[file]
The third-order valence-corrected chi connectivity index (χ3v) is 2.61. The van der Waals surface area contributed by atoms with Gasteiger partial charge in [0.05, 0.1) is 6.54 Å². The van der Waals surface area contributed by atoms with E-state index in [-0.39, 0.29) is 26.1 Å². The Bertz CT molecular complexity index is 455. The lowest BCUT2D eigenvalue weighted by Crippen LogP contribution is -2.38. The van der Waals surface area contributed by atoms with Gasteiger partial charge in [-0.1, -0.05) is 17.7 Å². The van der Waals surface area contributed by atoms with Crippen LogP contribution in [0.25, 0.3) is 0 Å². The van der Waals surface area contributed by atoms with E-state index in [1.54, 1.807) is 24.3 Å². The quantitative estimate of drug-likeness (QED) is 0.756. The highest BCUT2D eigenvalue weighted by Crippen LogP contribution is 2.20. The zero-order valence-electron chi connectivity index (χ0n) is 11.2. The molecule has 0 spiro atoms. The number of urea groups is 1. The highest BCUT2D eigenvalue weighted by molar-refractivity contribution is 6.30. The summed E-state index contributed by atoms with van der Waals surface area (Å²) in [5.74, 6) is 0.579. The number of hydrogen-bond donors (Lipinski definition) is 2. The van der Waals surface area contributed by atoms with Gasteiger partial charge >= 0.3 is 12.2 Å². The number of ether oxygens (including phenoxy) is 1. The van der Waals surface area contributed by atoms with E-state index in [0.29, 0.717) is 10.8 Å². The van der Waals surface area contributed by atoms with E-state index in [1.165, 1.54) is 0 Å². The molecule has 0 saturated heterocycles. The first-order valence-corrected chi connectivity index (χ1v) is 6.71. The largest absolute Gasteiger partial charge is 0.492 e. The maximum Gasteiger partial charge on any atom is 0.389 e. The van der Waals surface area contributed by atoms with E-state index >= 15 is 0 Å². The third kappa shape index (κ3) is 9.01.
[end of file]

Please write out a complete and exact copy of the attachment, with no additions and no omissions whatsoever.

The third-order valence-corrected chi connectivity index (χ3v) is 2.61. The van der Waals surface area contributed by atoms with Gasteiger partial charge in [0.05, 0.1) is 6.54 Å². The van der Waals surface area contributed by atoms with E-state index in [-0.39, 0.29) is 26.1 Å². The Bertz CT molecular complexity index is 455. The lowest BCUT2D eigenvalue weighted by Crippen LogP contribution is -2.38. The van der Waals surface area contributed by atoms with Gasteiger partial charge in [-0.1, -0.05) is 17.7 Å². The van der Waals surface area contributed by atoms with Crippen LogP contribution in [0.25, 0.3) is 0 Å². The van der Waals surface area contributed by atoms with E-state index in [1.54, 1.807) is 24.3 Å². The quantitative estimate of drug-likeness (QED) is 0.756. The highest BCUT2D eigenvalue weighted by Crippen LogP contribution is 2.20. The zero-order valence-electron chi connectivity index (χ0n) is 11.2. The molecule has 0 spiro atoms. The number of urea groups is 1. The highest BCUT2D eigenvalue weighted by molar-refractivity contribution is 6.30. The summed E-state index contributed by atoms with van der Waals surface area (Å²) in [5.74, 6) is 0.579. The number of hydrogen-bond donors (Lipinski definition) is 2. The van der Waals surface area contributed by atoms with Gasteiger partial charge >= 0.3 is 12.2 Å². The number of ether oxygens (including phenoxy) is 1. The van der Waals surface area contributed by atoms with E-state index in [0.29, 0.717) is 10.8 Å². The van der Waals surface area contributed by atoms with E-state index in [1.165, 1.54) is 0 Å². The molecule has 0 saturated heterocycles. The first-order valence-corrected chi connectivity index (χ1v) is 6.71. The largest absolute Gasteiger partial charge is 0.492 e. The maximum Gasteiger partial charge on any atom is 0.389 e. The van der Waals surface area contributed by atoms with E-state index >= 15 is 0 Å². The third kappa shape index (κ3) is 9.01.